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Nova Scotia implements a better way to approach life support training

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RQI Station

By: Kirsten Millar


When a medical emergency happens, having the knowledge and skills to provide basic life support (BLS) can mean the difference between life and death. That’s why Nova Scotia Health is implementing a new form of training to ensure staff are equipped to deliver high-quality care when emergencies occur.

In partnership with the American Heart Association and Laerdal, a world leading provider of training, educational and therapy products for lifesaving and emergency medical care, Nova Scotia is the first in the country to implement the resuscitation quality improvement (RQI) program province wide.


Innovative approach to education & training 

RQI is a self-directed approach to practicing lifesaving skills, such as chest compressions. By providing live feedback, it provides users with the opportunity to readjust and make sure the techniques are being done correctly.

“RQI is an innovative approach to education and training for staff that require the skills of basic life and advanced life support,” said Jennifer MacDougall, Director, Interprofessional Practice and Learning. “It replaces the traditional approach to education and training, whereby staff are required to attend an instructor led in-person session.”

“The traditional approach to training for basic life support takes place on a yearly basis. Evidence shows that basic life support skills start to decay after three months. And we know that high quality CPR is what saves peoples’ lives. If we don't practice those skills for an entire year, we will not have the highest quality skills, and won’t be making the highest impact on patient lives.”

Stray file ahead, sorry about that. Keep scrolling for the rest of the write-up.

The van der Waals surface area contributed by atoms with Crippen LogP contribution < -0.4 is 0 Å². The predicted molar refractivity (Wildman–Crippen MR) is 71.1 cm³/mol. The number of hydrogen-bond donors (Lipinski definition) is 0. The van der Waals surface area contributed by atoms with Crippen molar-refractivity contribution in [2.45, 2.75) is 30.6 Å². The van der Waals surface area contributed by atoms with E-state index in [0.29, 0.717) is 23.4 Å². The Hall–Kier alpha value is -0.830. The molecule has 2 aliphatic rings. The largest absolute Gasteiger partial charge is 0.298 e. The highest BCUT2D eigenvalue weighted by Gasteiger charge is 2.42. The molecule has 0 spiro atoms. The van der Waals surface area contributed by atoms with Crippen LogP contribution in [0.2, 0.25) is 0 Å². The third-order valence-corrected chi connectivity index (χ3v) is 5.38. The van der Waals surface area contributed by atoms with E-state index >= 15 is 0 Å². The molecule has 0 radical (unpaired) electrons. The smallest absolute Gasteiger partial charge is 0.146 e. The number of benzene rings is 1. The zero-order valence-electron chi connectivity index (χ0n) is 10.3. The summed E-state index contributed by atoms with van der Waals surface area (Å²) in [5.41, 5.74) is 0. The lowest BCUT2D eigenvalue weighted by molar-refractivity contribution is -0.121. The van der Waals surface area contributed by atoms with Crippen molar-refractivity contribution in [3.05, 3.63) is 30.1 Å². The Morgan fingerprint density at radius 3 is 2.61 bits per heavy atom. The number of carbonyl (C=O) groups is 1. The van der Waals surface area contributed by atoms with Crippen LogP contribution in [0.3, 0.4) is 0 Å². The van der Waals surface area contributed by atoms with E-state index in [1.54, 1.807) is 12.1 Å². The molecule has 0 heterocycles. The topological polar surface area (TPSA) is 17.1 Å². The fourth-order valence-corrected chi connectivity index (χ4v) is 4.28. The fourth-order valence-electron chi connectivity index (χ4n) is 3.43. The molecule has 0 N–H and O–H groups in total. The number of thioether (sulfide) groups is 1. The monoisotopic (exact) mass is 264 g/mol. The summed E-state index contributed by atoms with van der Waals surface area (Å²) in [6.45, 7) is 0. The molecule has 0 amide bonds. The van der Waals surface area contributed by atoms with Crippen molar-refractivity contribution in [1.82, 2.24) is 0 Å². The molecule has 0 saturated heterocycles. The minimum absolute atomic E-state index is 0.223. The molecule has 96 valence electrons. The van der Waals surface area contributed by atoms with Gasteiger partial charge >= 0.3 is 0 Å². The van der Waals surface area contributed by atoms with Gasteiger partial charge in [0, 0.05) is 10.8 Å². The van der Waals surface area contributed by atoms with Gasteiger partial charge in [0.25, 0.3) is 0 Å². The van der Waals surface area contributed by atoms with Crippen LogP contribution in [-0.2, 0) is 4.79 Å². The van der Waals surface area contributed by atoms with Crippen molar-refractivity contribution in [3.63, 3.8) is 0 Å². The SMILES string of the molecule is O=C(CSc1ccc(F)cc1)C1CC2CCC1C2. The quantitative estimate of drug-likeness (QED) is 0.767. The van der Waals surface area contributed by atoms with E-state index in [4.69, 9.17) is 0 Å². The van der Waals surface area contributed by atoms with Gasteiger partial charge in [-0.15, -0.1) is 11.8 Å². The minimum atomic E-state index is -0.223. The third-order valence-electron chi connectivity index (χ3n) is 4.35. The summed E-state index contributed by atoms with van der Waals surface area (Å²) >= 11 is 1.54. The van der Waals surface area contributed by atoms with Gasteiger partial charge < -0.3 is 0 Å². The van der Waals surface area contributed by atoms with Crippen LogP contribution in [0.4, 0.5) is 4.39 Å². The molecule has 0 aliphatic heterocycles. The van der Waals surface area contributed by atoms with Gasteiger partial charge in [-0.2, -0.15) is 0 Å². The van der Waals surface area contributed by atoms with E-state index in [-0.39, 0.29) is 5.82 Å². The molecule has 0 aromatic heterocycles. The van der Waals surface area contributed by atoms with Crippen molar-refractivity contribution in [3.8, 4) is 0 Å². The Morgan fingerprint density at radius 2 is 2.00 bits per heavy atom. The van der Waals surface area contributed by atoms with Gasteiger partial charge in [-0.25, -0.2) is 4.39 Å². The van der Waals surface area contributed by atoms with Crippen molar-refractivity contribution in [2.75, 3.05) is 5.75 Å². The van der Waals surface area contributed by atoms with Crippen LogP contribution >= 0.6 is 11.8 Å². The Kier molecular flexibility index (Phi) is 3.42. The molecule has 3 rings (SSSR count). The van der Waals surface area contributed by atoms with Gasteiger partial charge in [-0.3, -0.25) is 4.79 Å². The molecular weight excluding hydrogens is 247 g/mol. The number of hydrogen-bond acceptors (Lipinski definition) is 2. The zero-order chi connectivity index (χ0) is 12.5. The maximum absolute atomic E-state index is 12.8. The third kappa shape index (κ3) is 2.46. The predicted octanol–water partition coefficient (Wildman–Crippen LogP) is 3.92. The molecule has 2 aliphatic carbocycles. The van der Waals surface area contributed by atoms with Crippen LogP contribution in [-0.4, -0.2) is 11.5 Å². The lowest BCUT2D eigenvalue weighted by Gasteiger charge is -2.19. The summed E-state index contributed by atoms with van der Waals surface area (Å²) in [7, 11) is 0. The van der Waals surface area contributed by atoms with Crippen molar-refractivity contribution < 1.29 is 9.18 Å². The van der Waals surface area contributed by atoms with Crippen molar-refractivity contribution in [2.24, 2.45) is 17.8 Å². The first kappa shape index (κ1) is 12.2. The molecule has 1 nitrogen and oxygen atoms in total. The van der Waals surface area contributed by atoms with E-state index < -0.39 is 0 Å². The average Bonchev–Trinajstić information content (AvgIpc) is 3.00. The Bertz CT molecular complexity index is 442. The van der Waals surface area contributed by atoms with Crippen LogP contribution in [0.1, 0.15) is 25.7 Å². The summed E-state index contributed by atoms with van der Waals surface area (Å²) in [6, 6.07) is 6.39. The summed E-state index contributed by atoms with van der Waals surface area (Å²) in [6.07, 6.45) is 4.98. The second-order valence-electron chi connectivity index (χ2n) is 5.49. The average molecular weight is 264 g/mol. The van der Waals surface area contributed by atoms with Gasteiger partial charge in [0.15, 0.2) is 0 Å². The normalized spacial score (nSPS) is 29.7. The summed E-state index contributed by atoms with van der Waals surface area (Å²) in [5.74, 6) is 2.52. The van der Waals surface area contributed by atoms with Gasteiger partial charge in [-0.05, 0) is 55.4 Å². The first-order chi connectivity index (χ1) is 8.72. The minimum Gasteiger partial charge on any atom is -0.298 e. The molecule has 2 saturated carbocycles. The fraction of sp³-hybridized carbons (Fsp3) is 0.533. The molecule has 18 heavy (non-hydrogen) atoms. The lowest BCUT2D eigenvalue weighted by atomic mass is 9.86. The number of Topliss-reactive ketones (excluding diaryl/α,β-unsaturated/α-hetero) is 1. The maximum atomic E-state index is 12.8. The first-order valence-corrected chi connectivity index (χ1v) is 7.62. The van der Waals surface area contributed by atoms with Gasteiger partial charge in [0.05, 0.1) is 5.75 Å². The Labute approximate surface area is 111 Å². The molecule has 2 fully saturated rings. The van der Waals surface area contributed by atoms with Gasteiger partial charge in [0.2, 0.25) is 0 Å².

Implementation began in April 2022 with a focus on clinical staff. The goal is to continue enrollment so that all staff who require BLS for their job will have access to RQI. The health care workers enrolled receive an email every three months instructing them to book a session with the on-site RQI station to practice and strengthen their life-saving skills.

Some staff have also volunteered to be ‘super users.’ This means they receive training to guide other staff with RQI and help troubleshoot any issues.

“Initial engagement of staff was encouraged and supported by super users, but staff quickly took it upon themselves to complete the quarterly assignments and seek out the station for skills. Staff feedback has been positive,” said Glenda Howie, Clinical Nurse Educator in Critical Care, Cape Breton Regional Hospital under Interprofessional Practice and Learning.

Before RQI, staff had to find a course and take time off from work or spend their days off attending this course.

“Being able to do basic lifesaving training on-site is better for the work-life balance of our valued staff at Nova Scotia Health,” said Shelley Orr, Professional Practice Leader, Interprofessional Practice and Learning. “I hope that Nova Scotia Health can start the wave for other provinces to implement RQI.”